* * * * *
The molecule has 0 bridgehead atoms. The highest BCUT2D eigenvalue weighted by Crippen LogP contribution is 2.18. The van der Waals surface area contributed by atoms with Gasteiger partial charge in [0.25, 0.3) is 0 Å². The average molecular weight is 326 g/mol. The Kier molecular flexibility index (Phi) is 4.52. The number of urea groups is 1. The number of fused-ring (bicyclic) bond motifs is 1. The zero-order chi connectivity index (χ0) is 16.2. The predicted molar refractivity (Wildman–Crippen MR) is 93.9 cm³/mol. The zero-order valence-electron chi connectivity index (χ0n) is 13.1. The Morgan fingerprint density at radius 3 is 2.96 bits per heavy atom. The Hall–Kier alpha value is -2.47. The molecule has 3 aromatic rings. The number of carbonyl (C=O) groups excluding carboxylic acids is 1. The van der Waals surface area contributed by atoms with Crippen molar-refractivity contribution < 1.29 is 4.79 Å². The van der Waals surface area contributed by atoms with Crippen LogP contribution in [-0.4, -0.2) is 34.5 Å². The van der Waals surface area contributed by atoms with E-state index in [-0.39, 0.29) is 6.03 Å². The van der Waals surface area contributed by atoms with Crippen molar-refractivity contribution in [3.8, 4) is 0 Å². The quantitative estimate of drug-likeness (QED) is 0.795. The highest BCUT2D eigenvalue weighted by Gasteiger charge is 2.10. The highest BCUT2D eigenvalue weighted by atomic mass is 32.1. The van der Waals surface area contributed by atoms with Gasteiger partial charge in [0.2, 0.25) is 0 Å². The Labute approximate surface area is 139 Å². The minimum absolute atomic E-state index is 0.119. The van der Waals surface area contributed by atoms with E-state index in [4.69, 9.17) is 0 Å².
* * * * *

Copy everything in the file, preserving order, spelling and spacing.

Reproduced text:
The molecule has 0 bridgehead atoms. The highest BCUT2D eigenvalue weighted by Crippen LogP contribution is 2.18. The van der Waals surface area contributed by atoms with Gasteiger partial charge in [0.25, 0.3) is 0 Å². The average molecular weight is 326 g/mol. The Kier molecular flexibility index (Phi) is 4.52. The number of urea groups is 1. The number of fused-ring (bicyclic) bond motifs is 1. The zero-order chi connectivity index (χ0) is 16.2. The predicted molar refractivity (Wildman–Crippen MR) is 93.9 cm³/mol. The zero-order valence-electron chi connectivity index (χ0n) is 13.1. The Morgan fingerprint density at radius 3 is 2.96 bits per heavy atom. The Hall–Kier alpha value is -2.47. The molecule has 3 aromatic rings. The number of carbonyl (C=O) groups excluding carboxylic acids is 1. The van der Waals surface area contributed by atoms with Crippen molar-refractivity contribution < 1.29 is 4.79 Å². The van der Waals surface area contributed by atoms with Crippen LogP contribution in [-0.4, -0.2) is 34.5 Å². The van der Waals surface area contributed by atoms with E-state index in [-0.39, 0.29) is 6.03 Å². The van der Waals surface area contributed by atoms with Crippen molar-refractivity contribution in [3.8, 4) is 0 Å². The quantitative estimate of drug-likeness (QED) is 0.795. The highest BCUT2D eigenvalue weighted by Gasteiger charge is 2.10. The highest BCUT2D eigenvalue weighted by atomic mass is 32.1. The van der Waals surface area contributed by atoms with Gasteiger partial charge in [0.2, 0.25) is 0 Å². The Labute approximate surface area is 139 Å². The minimum absolute atomic E-state index is 0.119. The van der Waals surface area contributed by atoms with E-state index in [4.69, 9.17) is 0 Å².